Day 4 Judges 16:1-30 .. Superman's Weakness

The most famous of all the judges makes an appearance toward the end of the book, and the Bible devotes four chapters to the dramatic events of his life. If Gideon shows how a person with limited potential can be greatly used by God, Samson illustrates just the opposite: a person with enormous potential who squanders it.

When Samson entered the picture, the Israelites were once again suffering under foreign domination. An angel announced his birth, making clear that God had great things in store for Samson and wanted him specially set apart.

Indeed, Samson was blessed with extraordinary supernatural gifts. When the Spirit of the Lord came upon him, he could tackle a lion or single-handedly rout an entire army. And yet, as the stories from his youth reveal, Samson wielded that strength in ways more befitting a juvenile delinquent than a spiritual leader.

Like any rebellious teenager, he chose for a wife the kind of woman sure to cause his parents-and God-the most grief. That marriage barely survived a week, and next Samson took up with a Philistine prostitute. This chapter describes how he, stupidly, forfeited his great strength in a dalliance with a third woman, the seductive Delilah. Samson's story is like a morality play. No one in the world could match his physical strength; just about anyone could match his moral strength. His moral lapses would seem almost incomprehensible were they not repeated by spiritual leaders in almost every generation.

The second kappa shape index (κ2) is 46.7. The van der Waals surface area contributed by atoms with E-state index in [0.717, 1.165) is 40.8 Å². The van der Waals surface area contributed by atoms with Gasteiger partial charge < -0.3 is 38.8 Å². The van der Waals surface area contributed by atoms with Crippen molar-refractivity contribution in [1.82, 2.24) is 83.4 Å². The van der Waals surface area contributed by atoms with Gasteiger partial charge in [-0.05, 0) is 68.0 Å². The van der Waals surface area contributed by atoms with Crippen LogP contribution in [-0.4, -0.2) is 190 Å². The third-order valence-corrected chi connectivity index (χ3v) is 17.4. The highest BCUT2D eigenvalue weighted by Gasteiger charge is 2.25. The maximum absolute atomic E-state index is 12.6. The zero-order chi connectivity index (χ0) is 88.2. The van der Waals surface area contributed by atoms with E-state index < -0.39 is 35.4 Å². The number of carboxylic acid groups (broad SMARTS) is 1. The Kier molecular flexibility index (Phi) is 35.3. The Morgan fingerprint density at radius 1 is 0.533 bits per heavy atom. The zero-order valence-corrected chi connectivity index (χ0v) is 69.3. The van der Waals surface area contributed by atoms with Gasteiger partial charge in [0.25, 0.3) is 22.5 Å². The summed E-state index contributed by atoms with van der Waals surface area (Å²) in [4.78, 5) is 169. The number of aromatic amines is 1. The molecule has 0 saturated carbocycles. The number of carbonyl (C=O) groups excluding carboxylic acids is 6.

In the end, Samson, the designated savior of his people, was led out to perform like a trained bear for his captors. It appeared that the god of the Israelites had been soundly defeated by the pagans and their gods. But Samson, and God, had one last surprise for the Philistine oppressors.

Point to Ponder: In what areas are you living up to your potential? In what areas are you falling short?